- Why are HTVs used?
- How are HTVs obtained?
- In which crops are HTVs used?
- Which regulations govern HTVs?
- Why is there a societal debate about the use of HTVs?
- Does the use of HTVs cause an increase in pesticide resistance and use?
- Do the practices associated with the use of HTVs pose a health risk to farmers and consumers?
- Do the agricultural practices associated with the HTVs pose a risk to the environment and aquatic organisms?
- How can we improve the traceability and monitoring of HTVs and gain a better understanding of population exposure to products containing them?
Why are HTVs used?
Herbicide-tolerant varieties (HTVs) are crop varieties that have been developed to be intentionally tolerant to specific herbicides. They have the advantage of allowing targeted herbicide applications on plots under cultivation once the weeds have emerged.
How are HTVs obtained?
HTVs can be obtained by different techniques:
- Conventional variety selection, wich consists in identifying plants that are naturally tolerant to herbicides and cross-breeding them with existing varieties;
- Mutagenesis, wich is a laboratory technique that accelerates the creation of mutations in a plant's genome in order to induce tolerances. Two types of mutagenesis exist:
- random mutagenesis, which is older, and consists in exposing the plant (in vivo) or some of its cells (in vitro) to physicale or chemical agents causing random mutations in the genome;
- site-directed mutagenesis, which is more recent, and uses molecular biology tools to induce mutations in targeted sequences
It should be noted that while it is also possible to obtain herbicide-tolerant varieties through transgenesis, this article only deals with HTVs obtained through the above techniques.
In which crops are HTVs used?
In France, HTVs were first developed in the late 1990s for chicory, then in the 2000s for maize, and between 2010 and 2012 for rapeseed and sunflower, which now account for the main uses of HTVs. According to the data collected, land planted with HTVs of oilseeds in 2017 accounted for 27% of the sunflower crop area (about 160,000 ha) and 2% of the rapeseed crop area (about 30,000 ha). The total area planted with HTVs of sunflower and rapeseed seems to have reached a plateau as it has not risen since 2017.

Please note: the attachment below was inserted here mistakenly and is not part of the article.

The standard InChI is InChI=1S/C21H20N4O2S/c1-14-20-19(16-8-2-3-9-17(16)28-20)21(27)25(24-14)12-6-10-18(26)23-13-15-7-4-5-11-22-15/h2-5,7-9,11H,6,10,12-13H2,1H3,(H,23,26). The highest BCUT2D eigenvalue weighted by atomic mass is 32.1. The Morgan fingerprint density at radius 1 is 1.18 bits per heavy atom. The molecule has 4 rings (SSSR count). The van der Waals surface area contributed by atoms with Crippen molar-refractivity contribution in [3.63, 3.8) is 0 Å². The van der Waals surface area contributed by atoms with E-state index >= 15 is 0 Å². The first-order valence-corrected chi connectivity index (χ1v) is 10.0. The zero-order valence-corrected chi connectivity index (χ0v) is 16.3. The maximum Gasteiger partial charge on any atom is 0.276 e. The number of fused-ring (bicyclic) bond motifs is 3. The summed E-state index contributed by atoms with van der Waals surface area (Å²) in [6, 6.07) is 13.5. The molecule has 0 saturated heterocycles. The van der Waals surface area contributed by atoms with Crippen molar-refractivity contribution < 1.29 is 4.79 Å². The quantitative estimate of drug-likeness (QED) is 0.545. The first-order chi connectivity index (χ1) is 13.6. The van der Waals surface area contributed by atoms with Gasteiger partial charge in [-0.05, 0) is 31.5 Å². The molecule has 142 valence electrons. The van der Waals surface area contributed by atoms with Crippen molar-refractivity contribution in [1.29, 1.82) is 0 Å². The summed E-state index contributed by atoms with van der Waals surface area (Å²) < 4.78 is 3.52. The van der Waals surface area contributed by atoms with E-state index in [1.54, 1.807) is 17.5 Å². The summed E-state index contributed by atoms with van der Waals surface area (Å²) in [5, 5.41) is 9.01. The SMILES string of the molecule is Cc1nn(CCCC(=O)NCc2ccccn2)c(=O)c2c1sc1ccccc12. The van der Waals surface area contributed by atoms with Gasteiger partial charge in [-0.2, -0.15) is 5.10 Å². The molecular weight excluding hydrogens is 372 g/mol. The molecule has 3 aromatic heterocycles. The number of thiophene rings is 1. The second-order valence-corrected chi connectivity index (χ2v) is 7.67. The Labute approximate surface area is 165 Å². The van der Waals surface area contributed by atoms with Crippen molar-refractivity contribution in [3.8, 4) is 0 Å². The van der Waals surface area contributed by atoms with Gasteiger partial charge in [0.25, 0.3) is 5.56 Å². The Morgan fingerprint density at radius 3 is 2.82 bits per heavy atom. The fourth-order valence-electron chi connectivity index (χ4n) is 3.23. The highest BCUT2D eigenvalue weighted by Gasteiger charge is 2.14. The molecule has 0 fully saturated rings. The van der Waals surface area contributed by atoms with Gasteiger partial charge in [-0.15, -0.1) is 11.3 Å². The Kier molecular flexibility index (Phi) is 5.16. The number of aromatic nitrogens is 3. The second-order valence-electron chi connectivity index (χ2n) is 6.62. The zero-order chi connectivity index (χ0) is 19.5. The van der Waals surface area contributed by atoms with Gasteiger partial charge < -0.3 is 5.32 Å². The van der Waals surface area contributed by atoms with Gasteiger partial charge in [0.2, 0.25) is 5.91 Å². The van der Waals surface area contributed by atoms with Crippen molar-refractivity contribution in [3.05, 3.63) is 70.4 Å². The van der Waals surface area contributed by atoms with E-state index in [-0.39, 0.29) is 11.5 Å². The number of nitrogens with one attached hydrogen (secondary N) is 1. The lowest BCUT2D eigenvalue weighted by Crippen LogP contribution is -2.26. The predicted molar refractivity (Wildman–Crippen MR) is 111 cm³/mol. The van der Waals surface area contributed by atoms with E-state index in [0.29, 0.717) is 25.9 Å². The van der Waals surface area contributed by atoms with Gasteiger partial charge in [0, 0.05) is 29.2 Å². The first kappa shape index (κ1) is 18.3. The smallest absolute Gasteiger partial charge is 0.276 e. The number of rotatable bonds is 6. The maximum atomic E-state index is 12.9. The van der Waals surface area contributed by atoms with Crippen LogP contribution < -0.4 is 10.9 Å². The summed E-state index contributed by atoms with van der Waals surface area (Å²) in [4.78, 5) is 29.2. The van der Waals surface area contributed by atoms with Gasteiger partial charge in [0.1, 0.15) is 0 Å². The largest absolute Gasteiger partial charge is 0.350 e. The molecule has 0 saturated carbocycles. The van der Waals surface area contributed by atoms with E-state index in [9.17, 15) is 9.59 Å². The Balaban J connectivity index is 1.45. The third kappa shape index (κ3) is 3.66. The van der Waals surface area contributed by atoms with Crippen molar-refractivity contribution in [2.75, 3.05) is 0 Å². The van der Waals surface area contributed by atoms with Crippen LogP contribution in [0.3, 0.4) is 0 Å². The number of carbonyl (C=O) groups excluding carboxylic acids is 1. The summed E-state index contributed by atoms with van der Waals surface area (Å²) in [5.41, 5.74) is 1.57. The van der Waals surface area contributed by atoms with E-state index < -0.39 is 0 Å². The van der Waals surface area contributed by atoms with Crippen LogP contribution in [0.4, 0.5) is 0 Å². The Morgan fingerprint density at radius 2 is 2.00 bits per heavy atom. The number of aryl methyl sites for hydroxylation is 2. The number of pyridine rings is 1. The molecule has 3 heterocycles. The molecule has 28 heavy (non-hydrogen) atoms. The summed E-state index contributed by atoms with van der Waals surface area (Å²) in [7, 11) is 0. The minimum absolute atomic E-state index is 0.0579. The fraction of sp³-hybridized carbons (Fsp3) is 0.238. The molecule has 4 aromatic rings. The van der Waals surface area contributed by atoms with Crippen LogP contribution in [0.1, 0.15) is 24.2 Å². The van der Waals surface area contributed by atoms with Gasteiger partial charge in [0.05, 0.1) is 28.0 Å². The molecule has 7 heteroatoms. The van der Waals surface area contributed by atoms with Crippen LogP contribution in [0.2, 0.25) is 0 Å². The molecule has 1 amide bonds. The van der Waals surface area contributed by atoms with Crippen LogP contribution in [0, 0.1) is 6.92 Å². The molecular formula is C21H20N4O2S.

Which regulations govern HTVs?
Directive 2001/18/EC of the European Parliament and of the Council dated 12 March 2001, which governs the deliberate release into the environment of genetically modified organisms, provides an exemption from premarket risk assessment for organisms obtained through mutagenesis. Therefore, HTVs currently fall under the same regulatory framework as traditional plant varieties. However, following the ruling of the Court of Justice of the European Union of 25 July 2018 (case C-528/16) and the decision of the Council of State of 7 February 2020, it is possible that the status of HTVs will change.
Why is there a societal debate about the use of HTVs?
The subject of HTVs is especially complex and highly politicised. It is a burning issue at the crossroads of GMOs and pesticides, reflecting two conflicting views of agriculture.
On the one hand, opponents of HTVs point to the risk of increased herbicide use, and of the development of resistance to the substances used. They also criticise the lack of transparency and traceability of the use of these varieties and consider HTVs to be "hidden GMOs". Furthermore, they would prefer a change to farming practices as an agronomic solution to weed control problems, rather than promoting an intensive cropping model.
On the other hand, proponents of HTVs see them as a technical solution for targeted field-by-field weed control (especially ragweed, which is an invasive species and causes serious allergies in the population), thereby enabling the rational use of chemical herbicides.
Does the use of HTVs cause an increase in pesticide resistance and use?
In France, the HTVs of sunflower and rapeseed on the market are all tolerant to herbicidal active substances of the acetolactate synthase (ALS) inhibitor class. This chemical class is also used for weed control on cereal plots included in crop rotations with rapeseed and/or sunflower.